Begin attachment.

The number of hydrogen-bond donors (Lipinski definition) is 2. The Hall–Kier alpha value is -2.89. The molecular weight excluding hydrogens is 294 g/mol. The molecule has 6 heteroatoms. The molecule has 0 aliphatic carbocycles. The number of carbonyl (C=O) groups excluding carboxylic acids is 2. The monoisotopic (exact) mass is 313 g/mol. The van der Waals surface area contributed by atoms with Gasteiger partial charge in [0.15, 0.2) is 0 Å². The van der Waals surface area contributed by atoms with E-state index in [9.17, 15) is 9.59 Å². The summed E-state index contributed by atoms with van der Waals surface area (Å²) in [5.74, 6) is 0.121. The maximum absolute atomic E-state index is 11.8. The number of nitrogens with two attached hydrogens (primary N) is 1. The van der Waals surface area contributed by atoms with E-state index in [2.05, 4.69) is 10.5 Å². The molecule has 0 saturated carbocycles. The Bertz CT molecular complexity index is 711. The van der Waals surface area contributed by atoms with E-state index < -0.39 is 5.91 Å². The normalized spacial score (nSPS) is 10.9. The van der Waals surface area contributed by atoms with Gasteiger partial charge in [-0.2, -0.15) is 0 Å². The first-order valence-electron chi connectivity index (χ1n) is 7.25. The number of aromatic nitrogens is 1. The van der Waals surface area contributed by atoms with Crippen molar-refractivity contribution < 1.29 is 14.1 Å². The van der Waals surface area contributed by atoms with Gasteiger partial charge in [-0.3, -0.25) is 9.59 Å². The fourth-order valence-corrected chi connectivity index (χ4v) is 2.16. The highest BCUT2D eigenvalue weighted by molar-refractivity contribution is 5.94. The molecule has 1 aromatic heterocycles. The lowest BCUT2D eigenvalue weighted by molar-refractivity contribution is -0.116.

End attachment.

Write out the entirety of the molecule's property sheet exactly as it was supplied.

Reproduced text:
The number of hydrogen-bond donors (Lipinski definition) is 2. The Hall–Kier alpha value is -2.89. The molecular weight excluding hydrogens is 294 g/mol. The molecule has 6 heteroatoms. The molecule has 0 aliphatic carbocycles. The number of carbonyl (C=O) groups excluding carboxylic acids is 2. The monoisotopic (exact) mass is 313 g/mol. The van der Waals surface area contributed by atoms with Gasteiger partial charge in [0.15, 0.2) is 0 Å². The van der Waals surface area contributed by atoms with E-state index in [9.17, 15) is 9.59 Å². The summed E-state index contributed by atoms with van der Waals surface area (Å²) in [5.74, 6) is 0.121. The maximum absolute atomic E-state index is 11.8. The number of nitrogens with two attached hydrogens (primary N) is 1. The van der Waals surface area contributed by atoms with E-state index in [2.05, 4.69) is 10.5 Å². The molecule has 0 saturated carbocycles. The Bertz CT molecular complexity index is 711. The van der Waals surface area contributed by atoms with E-state index < -0.39 is 5.91 Å². The normalized spacial score (nSPS) is 10.9. The van der Waals surface area contributed by atoms with Gasteiger partial charge in [-0.2, -0.15) is 0 Å². The first-order valence-electron chi connectivity index (χ1n) is 7.25. The number of aromatic nitrogens is 1. The van der Waals surface area contributed by atoms with Crippen molar-refractivity contribution < 1.29 is 14.1 Å². The van der Waals surface area contributed by atoms with Gasteiger partial charge in [-0.3, -0.25) is 9.59 Å². The fourth-order valence-corrected chi connectivity index (χ4v) is 2.16. The highest BCUT2D eigenvalue weighted by molar-refractivity contribution is 5.94. The molecule has 1 aromatic heterocycles. The lowest BCUT2D eigenvalue weighted by molar-refractivity contribution is -0.116.